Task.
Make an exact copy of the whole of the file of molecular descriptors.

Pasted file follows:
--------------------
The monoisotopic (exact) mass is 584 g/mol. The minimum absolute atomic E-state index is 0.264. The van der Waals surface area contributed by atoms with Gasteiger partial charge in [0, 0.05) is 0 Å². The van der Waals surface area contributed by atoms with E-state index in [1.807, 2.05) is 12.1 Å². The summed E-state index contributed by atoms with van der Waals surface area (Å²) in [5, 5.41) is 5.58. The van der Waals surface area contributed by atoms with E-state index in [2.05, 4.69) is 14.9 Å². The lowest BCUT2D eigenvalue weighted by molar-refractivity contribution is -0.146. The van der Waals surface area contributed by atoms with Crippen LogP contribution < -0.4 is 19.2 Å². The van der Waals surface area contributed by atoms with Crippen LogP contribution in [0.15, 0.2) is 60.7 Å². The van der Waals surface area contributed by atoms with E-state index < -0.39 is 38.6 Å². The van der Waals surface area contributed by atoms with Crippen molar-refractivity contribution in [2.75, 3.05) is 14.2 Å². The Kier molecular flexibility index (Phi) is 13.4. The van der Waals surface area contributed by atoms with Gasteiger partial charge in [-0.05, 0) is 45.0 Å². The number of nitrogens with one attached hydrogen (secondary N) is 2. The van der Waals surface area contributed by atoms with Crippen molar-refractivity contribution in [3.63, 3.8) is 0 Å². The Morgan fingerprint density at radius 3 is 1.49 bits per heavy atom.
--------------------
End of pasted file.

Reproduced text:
The monoisotopic (exact) mass is 584 g/mol. The minimum absolute atomic E-state index is 0.264. The van der Waals surface area contributed by atoms with Gasteiger partial charge in [0, 0.05) is 0 Å². The van der Waals surface area contributed by atoms with E-state index in [1.807, 2.05) is 12.1 Å². The summed E-state index contributed by atoms with van der Waals surface area (Å²) in [5, 5.41) is 5.58. The van der Waals surface area contributed by atoms with E-state index in [2.05, 4.69) is 14.9 Å². The lowest BCUT2D eigenvalue weighted by molar-refractivity contribution is -0.146. The van der Waals surface area contributed by atoms with Crippen LogP contribution < -0.4 is 19.2 Å². The van der Waals surface area contributed by atoms with Crippen LogP contribution in [0.15, 0.2) is 60.7 Å². The van der Waals surface area contributed by atoms with E-state index < -0.39 is 38.6 Å². The van der Waals surface area contributed by atoms with Crippen molar-refractivity contribution in [2.75, 3.05) is 14.2 Å². The Kier molecular flexibility index (Phi) is 13.4. The van der Waals surface area contributed by atoms with Gasteiger partial charge in [-0.05, 0) is 45.0 Å². The number of nitrogens with one attached hydrogen (secondary N) is 2. The van der Waals surface area contributed by atoms with Crippen molar-refractivity contribution in [3.63, 3.8) is 0 Å². The Morgan fingerprint density at radius 3 is 1.49 bits per heavy atom.